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Who Are the Indigenous People of Palestine?
The Jewish people have lived in Palestine continuously for more than 3,000 years – – – far longer than any ethnic group. Why do Arabs deny this history?
Many Arabs and anti-Israel activists claim Palestinians are the true indigenous people of the Holy Land, comparing their plight to that of Native Americans. Yet the ethnogenesis of the Jewish people—Hebrew language, Torah, Jewish religion, culture and self-identity—began in Palestine more than 1,800 years before Arabs arrived.
What are the facts?
The Jews’ return to Palestine reflects an indigenous people’s self-determination to create a state on the site of its ancestral kingdom.
Palestinian Deputy of Jerusalem Affairs Salwa Habib recently asserted that the “Palestinian people has been present in Jerusalem for thousands of years . . . centuries before the Jewish religion.” Such attempts to delegitimize Israel’s connection to the Holy Land disregard abundant archaeological, historical and genealogical evidence that confirms a continuous Jewish presence in Palestine dating back to the Hebrews’ return from Egypt, circa 1200 BCE. By contrast, Arabs first arrived in Palestine around 640 CE, first became a dominant population there in the twelfth century and first called themselves Palestinians only in 1964.
The U.N. defines an indigenous people as having a) continuously occupied ancestral lands, b) common ancestry with original occupants, c) a distinct common culture, d) a distinct language, e) a religion that emphasizes spiritual ties to the land, and f) a genetic connection to a specific people.
Are Palestinian Arabs indigenous? Comparisons of Palestinians to indigenous Native Americans fall short, as do claims that Palestinians are indigenous to the Holy Land. Unlike American Native People, Palestinian Arabs were not the aboriginal nor ever the sole inhabitants of this land. In addition, the population of Native Americans after white conquest was decimated by massacre and disease, while the Palestinian population has thrived and expanded dramatically over the past century. Finally, Native Americans were never offered a state of their own, whereas Palestinian Arabs have been offered a state many times, starting in 1947, but have refused these offers in favor of futile attempts for nearly 70 years to expel the Jews.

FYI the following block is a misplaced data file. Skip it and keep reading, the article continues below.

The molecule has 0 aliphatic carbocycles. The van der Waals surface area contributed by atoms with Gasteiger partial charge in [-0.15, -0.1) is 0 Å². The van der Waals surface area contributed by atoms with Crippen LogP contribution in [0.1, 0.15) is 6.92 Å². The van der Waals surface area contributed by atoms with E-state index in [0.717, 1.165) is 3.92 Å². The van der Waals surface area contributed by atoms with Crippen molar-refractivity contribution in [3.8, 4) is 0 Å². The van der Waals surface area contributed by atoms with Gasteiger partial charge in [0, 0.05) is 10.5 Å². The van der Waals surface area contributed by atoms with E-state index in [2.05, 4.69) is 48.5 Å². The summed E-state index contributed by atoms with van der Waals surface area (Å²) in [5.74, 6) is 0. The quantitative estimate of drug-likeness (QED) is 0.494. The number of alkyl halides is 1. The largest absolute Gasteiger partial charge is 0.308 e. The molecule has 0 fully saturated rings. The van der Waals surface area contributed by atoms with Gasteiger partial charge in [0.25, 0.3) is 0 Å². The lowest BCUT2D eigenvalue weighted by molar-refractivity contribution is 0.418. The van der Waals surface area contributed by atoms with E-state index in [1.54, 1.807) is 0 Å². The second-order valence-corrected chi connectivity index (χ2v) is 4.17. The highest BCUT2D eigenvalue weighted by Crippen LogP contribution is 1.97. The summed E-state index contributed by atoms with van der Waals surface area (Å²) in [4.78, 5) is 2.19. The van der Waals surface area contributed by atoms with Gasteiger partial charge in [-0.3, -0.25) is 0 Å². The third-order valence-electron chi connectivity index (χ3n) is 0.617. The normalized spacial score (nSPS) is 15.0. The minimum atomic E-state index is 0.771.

Arabs began to dominate the Holy Land when they arrived as Muslim conquerors in 1187 CE, especially during Mamluk rule, from 1260-1516 CE. However, just as white colonists in the Americas cannot call themselves indigenous people simply because they lived in an area for centuries, neither can Palestinian Arabs. As for other criteria of indigeneity, Palestinians speak Arabic, which is not a language specific to Palestine, nor had they identified as Palestinians before Egypt’s President Nasser so dubbed them in 1964. In reality, there is no ethnic difference between Palestinian Arabs, Syrians and Jordanians. Likewise, Palestinians have no culture peculiar to Palestine, nor do they have strong religious ties to it. The Koran, for example, never mentions Jerusalem, which has been the capital of the Holy Land for several thousand years. Finally, despite claims by some Palestinians of a relationship to Canaanites, there is no genealogical or genetic evidence connecting Arabs to extinct Biblical peoples.
Are Jews indigenous to Palestine? The ancient Jewish connection to Palestine is confirmed in the Jewish Bible, the Christian Gospels and the Koran, as well as by countless Jewish antiquities and copious scholarly research. Genetic studies show that today’s Jews—whether the Diaspora cast them to Europe, North America, Africa or other parts of the Middle East—are related genealogically to Jews of Biblical times. Jews also have a distinct language, culture and religion that are linked inextricably to Palestine. Indeed, for thousands of years Jewish liturgy has expressed the yearning of Jews to return to the land of Israel: “Next year in Jerusalem” is uttered by every observant Jew at Passover, and Jerusalem itself is a major character in the Torah, cited more than 600 times. Finally, of course, like Native Americans, Jews were dispossessed of their ancient lands— by the Romans, Christian Crusaders, Muslims, Babylonians and Ottomans. Surely just because Jews were deprived of their aboriginal lands doesn’t mean they have no claim to them. Rather than colonialism, of which Israel is accused by anti-Zionists, the Jews’ return to Palestine actually reflects an indigenous people’s self-determination to create a state on the site of its ancestral kingdom.
There’s no doubt that Jews are the legitimate indigenous people of Palestine. That’s not, however, to deny Palestinian hopes for a sovereign state. In fact, Israel has many times offered to support such a state, if only Palestinians would abandon their jihad against Israel’s legitimacy and accept the right of the Jewish people to their own state.